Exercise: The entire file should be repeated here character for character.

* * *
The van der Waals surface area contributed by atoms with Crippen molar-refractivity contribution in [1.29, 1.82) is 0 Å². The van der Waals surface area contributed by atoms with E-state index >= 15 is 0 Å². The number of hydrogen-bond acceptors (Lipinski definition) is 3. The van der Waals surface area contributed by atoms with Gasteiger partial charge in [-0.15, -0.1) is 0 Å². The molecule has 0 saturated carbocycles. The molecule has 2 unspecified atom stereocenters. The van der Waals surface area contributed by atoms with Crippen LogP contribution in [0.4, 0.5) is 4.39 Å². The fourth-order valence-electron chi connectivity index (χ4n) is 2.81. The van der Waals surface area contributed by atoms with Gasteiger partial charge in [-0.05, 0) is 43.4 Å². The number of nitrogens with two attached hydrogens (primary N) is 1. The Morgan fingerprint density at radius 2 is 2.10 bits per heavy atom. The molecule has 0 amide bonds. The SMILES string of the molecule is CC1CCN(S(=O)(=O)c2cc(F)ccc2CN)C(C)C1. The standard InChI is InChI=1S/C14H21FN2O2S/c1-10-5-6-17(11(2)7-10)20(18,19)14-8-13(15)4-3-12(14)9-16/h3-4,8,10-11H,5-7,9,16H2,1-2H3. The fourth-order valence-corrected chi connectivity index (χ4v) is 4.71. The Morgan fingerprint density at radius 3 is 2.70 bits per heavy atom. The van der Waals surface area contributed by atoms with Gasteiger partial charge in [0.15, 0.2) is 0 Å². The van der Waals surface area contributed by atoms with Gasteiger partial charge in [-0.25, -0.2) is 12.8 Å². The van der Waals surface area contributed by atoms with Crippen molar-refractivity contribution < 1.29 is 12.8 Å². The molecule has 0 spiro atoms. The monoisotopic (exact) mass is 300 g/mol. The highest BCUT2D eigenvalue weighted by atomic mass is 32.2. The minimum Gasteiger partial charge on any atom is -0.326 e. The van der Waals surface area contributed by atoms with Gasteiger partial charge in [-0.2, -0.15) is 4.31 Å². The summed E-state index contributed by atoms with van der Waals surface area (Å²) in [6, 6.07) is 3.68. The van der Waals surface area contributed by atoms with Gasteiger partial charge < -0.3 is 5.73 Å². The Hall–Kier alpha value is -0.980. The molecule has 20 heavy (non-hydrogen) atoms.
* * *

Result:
The van der Waals surface area contributed by atoms with Crippen molar-refractivity contribution in [1.29, 1.82) is 0 Å². The van der Waals surface area contributed by atoms with E-state index >= 15 is 0 Å². The number of hydrogen-bond acceptors (Lipinski definition) is 3. The van der Waals surface area contributed by atoms with Gasteiger partial charge in [-0.15, -0.1) is 0 Å². The molecule has 0 saturated carbocycles. The molecule has 2 unspecified atom stereocenters. The van der Waals surface area contributed by atoms with Crippen LogP contribution in [0.4, 0.5) is 4.39 Å². The fourth-order valence-electron chi connectivity index (χ4n) is 2.81. The van der Waals surface area contributed by atoms with Gasteiger partial charge in [-0.05, 0) is 43.4 Å². The number of nitrogens with two attached hydrogens (primary N) is 1. The Morgan fingerprint density at radius 2 is 2.10 bits per heavy atom. The molecule has 0 amide bonds. The SMILES string of the molecule is CC1CCN(S(=O)(=O)c2cc(F)ccc2CN)C(C)C1. The standard InChI is InChI=1S/C14H21FN2O2S/c1-10-5-6-17(11(2)7-10)20(18,19)14-8-13(15)4-3-12(14)9-16/h3-4,8,10-11H,5-7,9,16H2,1-2H3. The fourth-order valence-corrected chi connectivity index (χ4v) is 4.71. The Morgan fingerprint density at radius 3 is 2.70 bits per heavy atom. The van der Waals surface area contributed by atoms with Gasteiger partial charge in [0.15, 0.2) is 0 Å². The van der Waals surface area contributed by atoms with Gasteiger partial charge in [-0.25, -0.2) is 12.8 Å². The van der Waals surface area contributed by atoms with Crippen molar-refractivity contribution < 1.29 is 12.8 Å². The molecule has 0 spiro atoms. The monoisotopic (exact) mass is 300 g/mol. The highest BCUT2D eigenvalue weighted by atomic mass is 32.2. The minimum Gasteiger partial charge on any atom is -0.326 e. The van der Waals surface area contributed by atoms with Gasteiger partial charge in [-0.2, -0.15) is 4.31 Å². The summed E-state index contributed by atoms with van der Waals surface area (Å²) in [6, 6.07) is 3.68. The van der Waals surface area contributed by atoms with Gasteiger partial charge < -0.3 is 5.73 Å². The Hall–Kier alpha value is -0.980. The molecule has 20 heavy (non-hydrogen) atoms.